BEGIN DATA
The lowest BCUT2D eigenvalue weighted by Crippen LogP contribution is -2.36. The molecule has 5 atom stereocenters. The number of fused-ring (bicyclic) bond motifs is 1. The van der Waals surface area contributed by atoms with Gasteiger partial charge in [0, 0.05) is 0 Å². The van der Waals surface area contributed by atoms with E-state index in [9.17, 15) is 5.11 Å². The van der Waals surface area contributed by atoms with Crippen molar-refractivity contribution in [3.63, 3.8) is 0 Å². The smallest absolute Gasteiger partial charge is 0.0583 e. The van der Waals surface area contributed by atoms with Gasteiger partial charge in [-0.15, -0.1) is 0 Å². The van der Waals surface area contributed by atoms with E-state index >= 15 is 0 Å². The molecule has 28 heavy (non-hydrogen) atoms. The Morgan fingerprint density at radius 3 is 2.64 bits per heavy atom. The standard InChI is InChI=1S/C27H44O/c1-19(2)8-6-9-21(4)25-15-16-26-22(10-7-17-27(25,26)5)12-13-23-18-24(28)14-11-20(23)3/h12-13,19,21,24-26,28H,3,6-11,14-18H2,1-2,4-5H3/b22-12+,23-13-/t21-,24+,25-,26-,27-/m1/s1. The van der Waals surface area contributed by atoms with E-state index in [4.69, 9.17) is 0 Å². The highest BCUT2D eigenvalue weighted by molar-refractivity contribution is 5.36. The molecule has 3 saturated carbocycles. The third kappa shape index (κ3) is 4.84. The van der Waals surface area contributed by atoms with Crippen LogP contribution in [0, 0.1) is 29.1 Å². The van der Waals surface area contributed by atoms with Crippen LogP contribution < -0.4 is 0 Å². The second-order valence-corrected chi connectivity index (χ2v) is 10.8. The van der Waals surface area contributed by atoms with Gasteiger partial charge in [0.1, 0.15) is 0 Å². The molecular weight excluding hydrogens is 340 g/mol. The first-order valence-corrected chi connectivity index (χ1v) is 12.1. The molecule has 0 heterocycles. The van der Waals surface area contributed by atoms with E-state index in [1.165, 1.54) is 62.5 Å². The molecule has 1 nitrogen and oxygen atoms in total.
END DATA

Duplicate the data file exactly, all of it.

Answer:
The lowest BCUT2D eigenvalue weighted by Crippen LogP contribution is -2.36. The molecule has 5 atom stereocenters. The number of fused-ring (bicyclic) bond motifs is 1. The van der Waals surface area contributed by atoms with Gasteiger partial charge in [0, 0.05) is 0 Å². The van der Waals surface area contributed by atoms with E-state index in [9.17, 15) is 5.11 Å². The van der Waals surface area contributed by atoms with Crippen molar-refractivity contribution in [3.63, 3.8) is 0 Å². The smallest absolute Gasteiger partial charge is 0.0583 e. The van der Waals surface area contributed by atoms with Gasteiger partial charge in [-0.15, -0.1) is 0 Å². The van der Waals surface area contributed by atoms with E-state index >= 15 is 0 Å². The molecule has 28 heavy (non-hydrogen) atoms. The Morgan fingerprint density at radius 3 is 2.64 bits per heavy atom. The standard InChI is InChI=1S/C27H44O/c1-19(2)8-6-9-21(4)25-15-16-26-22(10-7-17-27(25,26)5)12-13-23-18-24(28)14-11-20(23)3/h12-13,19,21,24-26,28H,3,6-11,14-18H2,1-2,4-5H3/b22-12+,23-13-/t21-,24+,25-,26-,27-/m1/s1. The van der Waals surface area contributed by atoms with E-state index in [4.69, 9.17) is 0 Å². The highest BCUT2D eigenvalue weighted by molar-refractivity contribution is 5.36. The molecule has 3 saturated carbocycles. The third kappa shape index (κ3) is 4.84. The van der Waals surface area contributed by atoms with Crippen LogP contribution in [0, 0.1) is 29.1 Å². The van der Waals surface area contributed by atoms with Crippen LogP contribution < -0.4 is 0 Å². The second-order valence-corrected chi connectivity index (χ2v) is 10.8. The van der Waals surface area contributed by atoms with Gasteiger partial charge in [0.1, 0.15) is 0 Å². The molecular weight excluding hydrogens is 340 g/mol. The first-order valence-corrected chi connectivity index (χ1v) is 12.1. The molecule has 0 heterocycles. The van der Waals surface area contributed by atoms with E-state index in [1.165, 1.54) is 62.5 Å². The molecule has 1 nitrogen and oxygen atoms in total.